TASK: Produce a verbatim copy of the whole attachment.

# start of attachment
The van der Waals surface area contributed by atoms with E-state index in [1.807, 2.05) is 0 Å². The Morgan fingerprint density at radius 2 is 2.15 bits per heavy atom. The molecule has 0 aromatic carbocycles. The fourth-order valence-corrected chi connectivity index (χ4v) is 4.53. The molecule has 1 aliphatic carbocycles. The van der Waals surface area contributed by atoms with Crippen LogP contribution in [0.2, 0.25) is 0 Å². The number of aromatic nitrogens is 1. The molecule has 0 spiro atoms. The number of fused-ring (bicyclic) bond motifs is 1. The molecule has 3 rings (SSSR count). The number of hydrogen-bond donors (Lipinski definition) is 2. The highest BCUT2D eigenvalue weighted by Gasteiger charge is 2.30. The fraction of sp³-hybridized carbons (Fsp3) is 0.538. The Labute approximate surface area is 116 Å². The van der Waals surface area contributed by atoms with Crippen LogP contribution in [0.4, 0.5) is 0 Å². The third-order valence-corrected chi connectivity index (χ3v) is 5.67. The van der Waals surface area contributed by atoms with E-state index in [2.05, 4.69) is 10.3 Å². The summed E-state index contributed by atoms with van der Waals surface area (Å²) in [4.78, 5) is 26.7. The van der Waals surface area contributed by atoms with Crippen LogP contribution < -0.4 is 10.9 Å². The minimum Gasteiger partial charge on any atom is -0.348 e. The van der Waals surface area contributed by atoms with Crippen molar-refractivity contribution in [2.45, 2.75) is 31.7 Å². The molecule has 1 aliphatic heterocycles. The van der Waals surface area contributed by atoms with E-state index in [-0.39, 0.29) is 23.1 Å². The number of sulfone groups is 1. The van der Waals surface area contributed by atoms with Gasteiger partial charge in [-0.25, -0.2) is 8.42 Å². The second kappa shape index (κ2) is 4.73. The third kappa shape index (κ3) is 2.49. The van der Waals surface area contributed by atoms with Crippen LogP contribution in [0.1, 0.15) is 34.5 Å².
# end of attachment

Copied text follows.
The van der Waals surface area contributed by atoms with E-state index in [1.807, 2.05) is 0 Å². The Morgan fingerprint density at radius 2 is 2.15 bits per heavy atom. The molecule has 0 aromatic carbocycles. The fourth-order valence-corrected chi connectivity index (χ4v) is 4.53. The molecule has 1 aliphatic carbocycles. The van der Waals surface area contributed by atoms with Crippen LogP contribution in [0.2, 0.25) is 0 Å². The number of aromatic nitrogens is 1. The molecule has 0 spiro atoms. The number of fused-ring (bicyclic) bond motifs is 1. The molecule has 3 rings (SSSR count). The number of hydrogen-bond donors (Lipinski definition) is 2. The highest BCUT2D eigenvalue weighted by Gasteiger charge is 2.30. The fraction of sp³-hybridized carbons (Fsp3) is 0.538. The Labute approximate surface area is 116 Å². The van der Waals surface area contributed by atoms with Crippen LogP contribution in [0.4, 0.5) is 0 Å². The third-order valence-corrected chi connectivity index (χ3v) is 5.67. The van der Waals surface area contributed by atoms with E-state index in [2.05, 4.69) is 10.3 Å². The summed E-state index contributed by atoms with van der Waals surface area (Å²) in [4.78, 5) is 26.7. The van der Waals surface area contributed by atoms with Crippen LogP contribution < -0.4 is 10.9 Å². The minimum Gasteiger partial charge on any atom is -0.348 e. The van der Waals surface area contributed by atoms with Crippen molar-refractivity contribution in [2.45, 2.75) is 31.7 Å². The molecule has 1 aliphatic heterocycles. The van der Waals surface area contributed by atoms with E-state index in [-0.39, 0.29) is 23.1 Å². The number of sulfone groups is 1. The van der Waals surface area contributed by atoms with Gasteiger partial charge in [-0.25, -0.2) is 8.42 Å². The second kappa shape index (κ2) is 4.73. The third kappa shape index (κ3) is 2.49. The van der Waals surface area contributed by atoms with Crippen LogP contribution in [0.1, 0.15) is 34.5 Å².